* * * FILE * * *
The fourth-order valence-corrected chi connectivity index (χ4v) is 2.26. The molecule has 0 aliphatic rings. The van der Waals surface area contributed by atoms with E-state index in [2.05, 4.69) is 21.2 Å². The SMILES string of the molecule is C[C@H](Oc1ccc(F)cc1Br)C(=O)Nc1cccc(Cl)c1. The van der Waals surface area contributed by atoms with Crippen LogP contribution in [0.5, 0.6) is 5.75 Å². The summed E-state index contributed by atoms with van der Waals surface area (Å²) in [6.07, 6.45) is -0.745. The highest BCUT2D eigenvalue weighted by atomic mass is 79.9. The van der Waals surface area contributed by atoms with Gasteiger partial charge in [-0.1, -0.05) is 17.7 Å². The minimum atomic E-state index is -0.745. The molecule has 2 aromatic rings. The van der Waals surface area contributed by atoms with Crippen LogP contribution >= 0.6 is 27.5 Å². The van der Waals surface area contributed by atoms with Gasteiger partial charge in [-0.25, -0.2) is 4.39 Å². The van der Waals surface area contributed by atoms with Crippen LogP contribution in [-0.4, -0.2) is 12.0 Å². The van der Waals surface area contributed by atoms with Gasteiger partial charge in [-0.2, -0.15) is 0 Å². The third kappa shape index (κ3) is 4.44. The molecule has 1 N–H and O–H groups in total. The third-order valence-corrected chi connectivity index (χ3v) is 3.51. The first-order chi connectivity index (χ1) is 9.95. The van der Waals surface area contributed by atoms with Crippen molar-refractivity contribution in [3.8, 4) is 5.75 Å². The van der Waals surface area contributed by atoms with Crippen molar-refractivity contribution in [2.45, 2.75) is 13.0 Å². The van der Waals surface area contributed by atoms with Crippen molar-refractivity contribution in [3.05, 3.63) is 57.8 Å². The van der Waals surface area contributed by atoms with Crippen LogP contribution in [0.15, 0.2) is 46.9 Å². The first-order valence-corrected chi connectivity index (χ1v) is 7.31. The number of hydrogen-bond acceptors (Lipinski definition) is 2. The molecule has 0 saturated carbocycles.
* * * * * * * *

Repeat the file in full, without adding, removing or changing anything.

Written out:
The fourth-order valence-corrected chi connectivity index (χ4v) is 2.26. The molecule has 0 aliphatic rings. The van der Waals surface area contributed by atoms with E-state index in [2.05, 4.69) is 21.2 Å². The SMILES string of the molecule is C[C@H](Oc1ccc(F)cc1Br)C(=O)Nc1cccc(Cl)c1. The van der Waals surface area contributed by atoms with Crippen LogP contribution in [0.5, 0.6) is 5.75 Å². The summed E-state index contributed by atoms with van der Waals surface area (Å²) in [6.07, 6.45) is -0.745. The highest BCUT2D eigenvalue weighted by atomic mass is 79.9. The van der Waals surface area contributed by atoms with Gasteiger partial charge in [-0.1, -0.05) is 17.7 Å². The minimum atomic E-state index is -0.745. The molecule has 2 aromatic rings. The van der Waals surface area contributed by atoms with Crippen LogP contribution >= 0.6 is 27.5 Å². The van der Waals surface area contributed by atoms with Gasteiger partial charge in [-0.25, -0.2) is 4.39 Å². The van der Waals surface area contributed by atoms with Crippen LogP contribution in [-0.4, -0.2) is 12.0 Å². The van der Waals surface area contributed by atoms with Gasteiger partial charge in [-0.2, -0.15) is 0 Å². The third kappa shape index (κ3) is 4.44. The molecule has 1 N–H and O–H groups in total. The third-order valence-corrected chi connectivity index (χ3v) is 3.51. The first-order chi connectivity index (χ1) is 9.95. The van der Waals surface area contributed by atoms with Crippen molar-refractivity contribution in [3.8, 4) is 5.75 Å². The van der Waals surface area contributed by atoms with Crippen molar-refractivity contribution in [2.45, 2.75) is 13.0 Å². The van der Waals surface area contributed by atoms with Crippen molar-refractivity contribution in [3.05, 3.63) is 57.8 Å². The van der Waals surface area contributed by atoms with Crippen LogP contribution in [0.15, 0.2) is 46.9 Å². The first-order valence-corrected chi connectivity index (χ1v) is 7.31. The number of hydrogen-bond acceptors (Lipinski definition) is 2. The molecule has 0 saturated carbocycles.